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Fossil fuels

The Industrial Revolution in Europe in the 19th century fired man’s search for alternative sources of fuel to meet energy needs of the mushrooming industries. With the realization that fossil fuels could meet this requirement, the energy needs of the world were fulfilled for the time being.

fossil fuel

Fossil fuels are called so because they have been derived from fossils, which were formed millions of years ago during the time of the dinosaurs. They are fossilized organic remains that over millions of years have been converted to oil, gas, and coal. Because their formation takes so long, these sources are also called non-renewable.

These fuels are made up of decomposed plant and animal matter. When plants, dinosaurs, and other ancient creatures died, they decomposed and were buried, layer upon layer under the ground. Their decomposed remains gradually changed over the years. It took millions of years to form these layers into a hard, black rock-like substance called coal, a thick liquid called oil or petroleum, and natural gas—the three major forms of fossil fuels.

Fossil fuels are usually found below ground. Coal is either mined or dug out while oil and natural gas are pumped out. Coal is widely distributed and is easier to locate than oil and gas.

Fossil fuels take millions of years to make, but burn and disappear in seconds. Once they are used, they cannot be reused. People have irretrievably damaged the planet by extracting and burning these fuels. It is best not to waste fossil fuels as they are not renewable. We have to learn to conserve these sources of energy.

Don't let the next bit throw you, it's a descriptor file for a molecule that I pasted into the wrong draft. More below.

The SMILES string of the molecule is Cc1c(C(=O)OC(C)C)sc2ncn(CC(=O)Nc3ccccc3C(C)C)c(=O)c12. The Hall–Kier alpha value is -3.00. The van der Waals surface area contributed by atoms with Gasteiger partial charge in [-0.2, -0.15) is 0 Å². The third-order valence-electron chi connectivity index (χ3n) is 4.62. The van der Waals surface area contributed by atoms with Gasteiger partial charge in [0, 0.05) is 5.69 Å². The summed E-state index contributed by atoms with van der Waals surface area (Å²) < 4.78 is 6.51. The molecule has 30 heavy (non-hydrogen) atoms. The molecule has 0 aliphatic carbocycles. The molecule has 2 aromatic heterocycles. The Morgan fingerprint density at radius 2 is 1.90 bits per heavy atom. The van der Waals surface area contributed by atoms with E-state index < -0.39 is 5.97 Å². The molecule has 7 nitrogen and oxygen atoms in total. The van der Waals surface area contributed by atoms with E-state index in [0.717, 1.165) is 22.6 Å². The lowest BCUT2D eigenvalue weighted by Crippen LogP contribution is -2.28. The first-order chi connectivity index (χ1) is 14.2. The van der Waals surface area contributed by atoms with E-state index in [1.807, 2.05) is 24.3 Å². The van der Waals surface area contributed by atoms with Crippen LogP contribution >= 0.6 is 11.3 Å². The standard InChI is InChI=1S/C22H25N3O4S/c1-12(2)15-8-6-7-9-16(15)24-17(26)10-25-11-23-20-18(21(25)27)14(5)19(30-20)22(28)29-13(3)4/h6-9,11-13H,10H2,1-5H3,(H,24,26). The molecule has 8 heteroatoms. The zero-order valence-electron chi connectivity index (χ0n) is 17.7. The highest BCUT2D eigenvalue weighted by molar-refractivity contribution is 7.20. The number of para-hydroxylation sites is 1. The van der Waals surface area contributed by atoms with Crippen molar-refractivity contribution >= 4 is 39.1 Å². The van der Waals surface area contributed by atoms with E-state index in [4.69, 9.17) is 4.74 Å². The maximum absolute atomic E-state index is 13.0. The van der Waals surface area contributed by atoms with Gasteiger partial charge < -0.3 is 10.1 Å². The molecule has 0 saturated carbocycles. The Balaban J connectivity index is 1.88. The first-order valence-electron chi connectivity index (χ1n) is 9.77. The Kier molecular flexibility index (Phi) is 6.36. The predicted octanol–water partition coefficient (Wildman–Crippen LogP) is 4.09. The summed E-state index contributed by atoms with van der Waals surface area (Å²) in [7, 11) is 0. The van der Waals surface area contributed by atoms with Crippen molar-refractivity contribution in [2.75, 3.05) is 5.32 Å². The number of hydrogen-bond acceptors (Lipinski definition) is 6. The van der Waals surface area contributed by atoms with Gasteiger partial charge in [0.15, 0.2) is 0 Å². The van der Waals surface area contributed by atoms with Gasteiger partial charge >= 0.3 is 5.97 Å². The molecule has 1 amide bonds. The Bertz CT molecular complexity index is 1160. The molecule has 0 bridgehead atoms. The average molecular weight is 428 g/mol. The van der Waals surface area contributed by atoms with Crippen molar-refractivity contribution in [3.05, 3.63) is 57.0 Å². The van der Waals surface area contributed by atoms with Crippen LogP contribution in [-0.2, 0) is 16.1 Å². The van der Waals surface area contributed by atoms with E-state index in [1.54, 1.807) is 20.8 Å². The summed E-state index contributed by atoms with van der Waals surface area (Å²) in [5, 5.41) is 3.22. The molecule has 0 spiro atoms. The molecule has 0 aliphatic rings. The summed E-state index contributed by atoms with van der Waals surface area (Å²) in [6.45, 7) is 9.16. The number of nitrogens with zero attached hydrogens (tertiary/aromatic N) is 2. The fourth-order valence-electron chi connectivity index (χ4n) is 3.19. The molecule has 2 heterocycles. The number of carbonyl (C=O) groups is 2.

Every year, millions of tonnes of coal is consumed as energy. This has led to global warming (greenhouse effect) and the depletion of resources.

At present, the worldwide burning of coal, oil, and natural gas releases billions of tonnes of carbon dioxide (measured as carbon) into the atmosphere every year. Burning any fossil fuel means pollution of some sort. Even if the fuel is low in sulphur, the atmosphere contains nitrogen, which combines with oxygen at the high burning temperatures found in boilers, jet, or car engines. This yields nitrogen oxides, which like sulphur dioxide, dissolves in rain to form nitric acid. Both gases are poisonous to humans.

Mining and exploration for fossil fuels can cause disturbance to the surrounding ecosystem. The burning of fossil fuels emits oxides of sulphur and nitrogen into the atmosphere.

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